Project Period: Now – March 2024
Organisations: University of Auckland, Victoria University of Wellington, National Institute of Water and Atmosphere Research (NIWA), GNS Science, University of Queensland, GEOMAR Helmholtz Centre for Ocean Research Kiel, California State University, University of Leeds, National Oceanography Centre, Instituto Português do Mar e da Atmosfera, and Utrecht University.
Project Funders: Marsden Fund, Royal Society of New New Zealand (New Zealand)
Project Location: East Coast of the North Island of New Zealand
A team of national and international scientists are investigating whether climate influences the frequency of earthquakes and volcanic eruptions, over hundreds of thousands of years.
They are using a 500-metre long sediment core collected from beneath the seafloor, along the Hikurangi subduction zone that was collected on an International Ocean Discovery Programme research voyage.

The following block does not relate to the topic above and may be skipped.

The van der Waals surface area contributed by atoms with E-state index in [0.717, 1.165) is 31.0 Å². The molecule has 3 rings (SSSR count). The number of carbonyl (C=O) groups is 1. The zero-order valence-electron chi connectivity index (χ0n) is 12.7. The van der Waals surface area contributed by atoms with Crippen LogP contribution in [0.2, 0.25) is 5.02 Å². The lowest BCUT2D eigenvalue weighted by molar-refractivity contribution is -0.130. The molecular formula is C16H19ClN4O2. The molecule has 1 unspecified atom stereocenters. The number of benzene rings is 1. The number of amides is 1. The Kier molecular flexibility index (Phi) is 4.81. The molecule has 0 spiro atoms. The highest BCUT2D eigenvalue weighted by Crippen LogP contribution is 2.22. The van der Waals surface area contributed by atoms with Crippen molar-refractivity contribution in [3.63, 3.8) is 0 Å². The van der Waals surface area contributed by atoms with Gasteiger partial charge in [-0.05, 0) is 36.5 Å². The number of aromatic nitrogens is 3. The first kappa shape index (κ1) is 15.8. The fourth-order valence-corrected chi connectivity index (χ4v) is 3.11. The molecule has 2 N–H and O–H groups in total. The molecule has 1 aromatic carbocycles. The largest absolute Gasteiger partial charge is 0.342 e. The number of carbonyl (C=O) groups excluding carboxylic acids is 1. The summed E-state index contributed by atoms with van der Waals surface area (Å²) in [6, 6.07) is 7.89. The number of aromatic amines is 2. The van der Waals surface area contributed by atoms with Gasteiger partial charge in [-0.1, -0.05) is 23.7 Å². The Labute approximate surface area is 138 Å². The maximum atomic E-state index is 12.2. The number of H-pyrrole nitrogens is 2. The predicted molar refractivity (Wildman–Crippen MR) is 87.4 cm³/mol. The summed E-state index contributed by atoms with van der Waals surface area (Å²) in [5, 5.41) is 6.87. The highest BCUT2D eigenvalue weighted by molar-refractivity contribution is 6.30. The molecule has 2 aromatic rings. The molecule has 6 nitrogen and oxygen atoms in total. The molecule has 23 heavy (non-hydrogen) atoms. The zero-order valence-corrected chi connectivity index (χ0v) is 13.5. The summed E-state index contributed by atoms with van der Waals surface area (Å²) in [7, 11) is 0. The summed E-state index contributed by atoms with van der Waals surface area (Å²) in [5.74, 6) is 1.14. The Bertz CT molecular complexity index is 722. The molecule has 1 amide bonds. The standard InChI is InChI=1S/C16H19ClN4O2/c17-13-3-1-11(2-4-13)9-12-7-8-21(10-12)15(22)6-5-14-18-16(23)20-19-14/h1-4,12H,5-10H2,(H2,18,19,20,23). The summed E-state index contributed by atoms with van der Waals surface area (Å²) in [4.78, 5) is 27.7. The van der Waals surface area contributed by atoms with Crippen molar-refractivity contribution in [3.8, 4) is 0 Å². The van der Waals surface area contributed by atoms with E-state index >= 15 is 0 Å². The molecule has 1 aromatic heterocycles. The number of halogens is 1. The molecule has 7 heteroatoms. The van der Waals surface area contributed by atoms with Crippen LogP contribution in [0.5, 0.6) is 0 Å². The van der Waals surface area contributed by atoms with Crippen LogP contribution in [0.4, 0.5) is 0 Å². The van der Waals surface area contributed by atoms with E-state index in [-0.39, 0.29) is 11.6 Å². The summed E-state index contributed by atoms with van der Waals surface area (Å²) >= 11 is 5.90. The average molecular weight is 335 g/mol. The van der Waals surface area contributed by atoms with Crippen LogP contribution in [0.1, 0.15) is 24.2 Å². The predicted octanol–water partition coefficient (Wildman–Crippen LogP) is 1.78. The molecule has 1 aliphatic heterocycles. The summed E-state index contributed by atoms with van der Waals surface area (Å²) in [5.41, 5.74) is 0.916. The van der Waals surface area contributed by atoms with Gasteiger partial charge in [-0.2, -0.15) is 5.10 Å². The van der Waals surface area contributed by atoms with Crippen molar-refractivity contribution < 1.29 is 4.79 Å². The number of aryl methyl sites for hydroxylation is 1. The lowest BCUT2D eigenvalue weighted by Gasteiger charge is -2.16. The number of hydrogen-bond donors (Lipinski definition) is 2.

The sediment core contains a record of all the sediment and material that has been deposited on the seafloor over the last 800,000 years.
Over time, material is deposited on the seafloor and builds up in layers. Each layer records a a period in time, with the deepest layers containing the oldest material.
Scientists will analyse each of these layers using various dating and analysis techniques such as carbon dating and magnetostratigraphy to piece together a record of large earthquakes and volcanic eruptions. This will create New Zealand’s longest record of earthquake and volcanic history.
Once this record is completed, it will be compared to sea level change records in a world first, enabling scientists to figure out whether or not there is a causal link between sea level and climate and the frequency of volcanic eruptions and earthquakes.
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